When working, the filters capture a lot (but not all) of the pollutants that would otherwise escape to atmosphere. The highly toxic compounds are then transferred to ‘fly ash’ which is so contaminated that it must be dumped at special hazardous waste landfills.
Nevertheless, significant air pollution escapes the APC process, which can break down, lose efficiency or be bypassed during plant failures or emergencies.
Municipal waste is a highly diverse mix of materials with varying calorific value. The high variability of municipal waste makes it easier for hazardous materials to slip though the separation processes that may be in place prior to waste entering the incinerator where they can are converted in toxic gases and particles.
However, even non-hazardous materials in MSW such as fabrics and furnishings can be converted into hazardous emissions as they may contain or be treated with chemicals for fire retardation (polybrominated diphenyl ethers), stain resistance (perfluorochemicals) or with nanoparticles to reduce UV penetration or to prevent bacteria. Other materials may be non-hazardous in the MSW stream but are converted into hazardous emissions when burned such as poly vinyl chloride (PVC).
The result is that most modern waste incinerators are still significant sources of hazardous air toxics emissions that are difficult to control. Some of the pollutants such as mercury, dioxins and polycyclic aromatic hydrocarbons (PAHs) can travel great distances and contribute to contamination on a global level as well as contaminating local soil and produce. Less persistent pollutants such as acid gases, nitrogen oxides (NOx), sulphur oxides (SOx) can still be highly toxic and impact on public health at a local and regional level around individual incinerators.
Mercury (Hg) is a toxic heavy metal that will soon be restricted by an international legal convention (The Minamata Treaty54). Modern waste incineration is the fifth highest source of mercury pollution from anthropogenic sources in the world today55.
Dioxins (polychlorinated dibenzo-p-dioxins) are persistent organic pollutants (POPs) restricted under the Stockholm Convention on Persistent Organic Pollutants and one of the most toxic chemicals ever evaluated by science. Waste incineration has been estimated as the highest source of dioxin air emissions in the US (1000 Grams ITEQDF a/year) followed by secondary metal smelting (600 Grams ITEQDF a/year) and medical waste incineration (500 Grams ITEQDF a/year). Claims by waste incinerator proponents that they produce ‘acceptable’ air emissions are seriously undermined by the facts.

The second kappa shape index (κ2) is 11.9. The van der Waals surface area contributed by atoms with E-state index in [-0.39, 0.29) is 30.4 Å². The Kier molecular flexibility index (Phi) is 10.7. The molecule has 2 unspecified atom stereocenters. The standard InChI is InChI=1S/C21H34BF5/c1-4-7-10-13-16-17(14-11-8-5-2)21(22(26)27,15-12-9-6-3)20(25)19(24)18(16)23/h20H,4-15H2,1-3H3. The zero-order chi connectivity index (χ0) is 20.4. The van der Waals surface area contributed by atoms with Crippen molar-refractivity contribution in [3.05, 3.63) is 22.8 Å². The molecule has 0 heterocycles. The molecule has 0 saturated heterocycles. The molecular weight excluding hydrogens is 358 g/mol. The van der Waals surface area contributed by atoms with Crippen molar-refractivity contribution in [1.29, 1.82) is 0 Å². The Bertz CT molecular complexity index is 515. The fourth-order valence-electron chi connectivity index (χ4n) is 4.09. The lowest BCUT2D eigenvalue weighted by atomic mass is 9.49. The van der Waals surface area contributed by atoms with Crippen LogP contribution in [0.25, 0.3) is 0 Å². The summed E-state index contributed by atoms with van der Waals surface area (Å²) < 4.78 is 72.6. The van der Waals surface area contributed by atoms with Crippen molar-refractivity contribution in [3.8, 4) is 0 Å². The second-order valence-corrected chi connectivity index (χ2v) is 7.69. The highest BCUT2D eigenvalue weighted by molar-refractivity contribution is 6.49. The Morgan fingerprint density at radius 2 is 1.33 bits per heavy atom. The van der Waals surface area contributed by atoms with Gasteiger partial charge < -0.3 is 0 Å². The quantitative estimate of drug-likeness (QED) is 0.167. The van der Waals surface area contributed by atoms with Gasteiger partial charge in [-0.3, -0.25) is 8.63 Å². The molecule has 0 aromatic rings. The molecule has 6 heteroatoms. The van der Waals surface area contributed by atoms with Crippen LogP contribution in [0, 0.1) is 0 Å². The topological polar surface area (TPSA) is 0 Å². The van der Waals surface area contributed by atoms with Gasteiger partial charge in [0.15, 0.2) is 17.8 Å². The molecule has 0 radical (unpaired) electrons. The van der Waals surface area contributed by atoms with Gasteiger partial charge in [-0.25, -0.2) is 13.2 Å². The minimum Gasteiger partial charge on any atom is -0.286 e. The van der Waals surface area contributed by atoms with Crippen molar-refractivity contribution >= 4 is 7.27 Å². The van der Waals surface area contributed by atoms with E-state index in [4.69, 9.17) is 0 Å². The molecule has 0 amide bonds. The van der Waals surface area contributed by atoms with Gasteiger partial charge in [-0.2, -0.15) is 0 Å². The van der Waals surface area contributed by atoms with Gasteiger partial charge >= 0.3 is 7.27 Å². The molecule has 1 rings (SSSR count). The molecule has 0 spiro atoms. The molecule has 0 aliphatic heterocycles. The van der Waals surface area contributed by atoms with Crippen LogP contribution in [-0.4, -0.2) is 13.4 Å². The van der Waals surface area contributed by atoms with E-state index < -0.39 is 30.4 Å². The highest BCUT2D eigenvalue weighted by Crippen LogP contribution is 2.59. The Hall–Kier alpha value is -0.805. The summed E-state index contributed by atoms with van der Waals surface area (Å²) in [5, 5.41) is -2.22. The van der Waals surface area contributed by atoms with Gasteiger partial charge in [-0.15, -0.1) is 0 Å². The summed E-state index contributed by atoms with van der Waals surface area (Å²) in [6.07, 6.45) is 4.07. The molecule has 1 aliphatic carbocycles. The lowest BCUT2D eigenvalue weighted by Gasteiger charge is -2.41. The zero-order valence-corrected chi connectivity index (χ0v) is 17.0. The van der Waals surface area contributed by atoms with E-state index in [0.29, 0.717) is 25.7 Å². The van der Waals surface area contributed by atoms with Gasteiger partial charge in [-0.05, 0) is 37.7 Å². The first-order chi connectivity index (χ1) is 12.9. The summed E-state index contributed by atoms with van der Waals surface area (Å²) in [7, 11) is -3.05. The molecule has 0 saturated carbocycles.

Australia currently has no regulatory framework for nano-materials and therefore cannot control the types or amounts entering our municipal waste streams. There have been significant public health concerns related to the effects of nano-materials in the human body.
As these particles bypass the normal defence mechanisms of the body and enter the blood stream and organs directly, the failure of waste incinerators to be able to control nano-pollution may represent a significant threat to human health. There are significant scientific data gaps on the health impacts of nano-materials yet current research is uncovering serious adverse health impacts58. There are no air quality standards or stack emission limits for nano-particles in Australia hence the use of the precautionary principle should be applied in relation to all nano-pollution releases.
There is overwhelming evidence of the harm to human health caused by ultrafine particulates which are known to be emitted in high amounts from all forms of incinerator technologies. These small particles can lodge deep in the lungs and cause respiratory and cardiac diseases. There are currently no state or national air quality standards, license conditions or other regulatory measures to protect the Australian community from ultrafine particulates (those less than 0.1 microns in size).
Waste incinerators release a diverse range of toxic substances to the atmosphere. Some toxic compounds are short-lived and some are persistent and all have varying degrees of toxicity. Once released from an incinerator toxic materials may be carried long distances or deposited in nearby soil and surface water. How these toxic releases affect human health is difficult to assess as people may be exposed to multiple toxic compounds at one time and exposures may very between individuals even in the same location.
Some groups of people, such as young children, the elderly and immune compromised individuals may be more susceptible to health effects than others. There is also the issue of latency of onset of symptoms after exposure which can take decades. All of these issues make it difficult to predict health impacts of incinerator emissions and to attribute causality between an individuals sickness and a specific source of emissions. This can be complicated further by the presence of other polluting facilities or sources of pollutant exposure.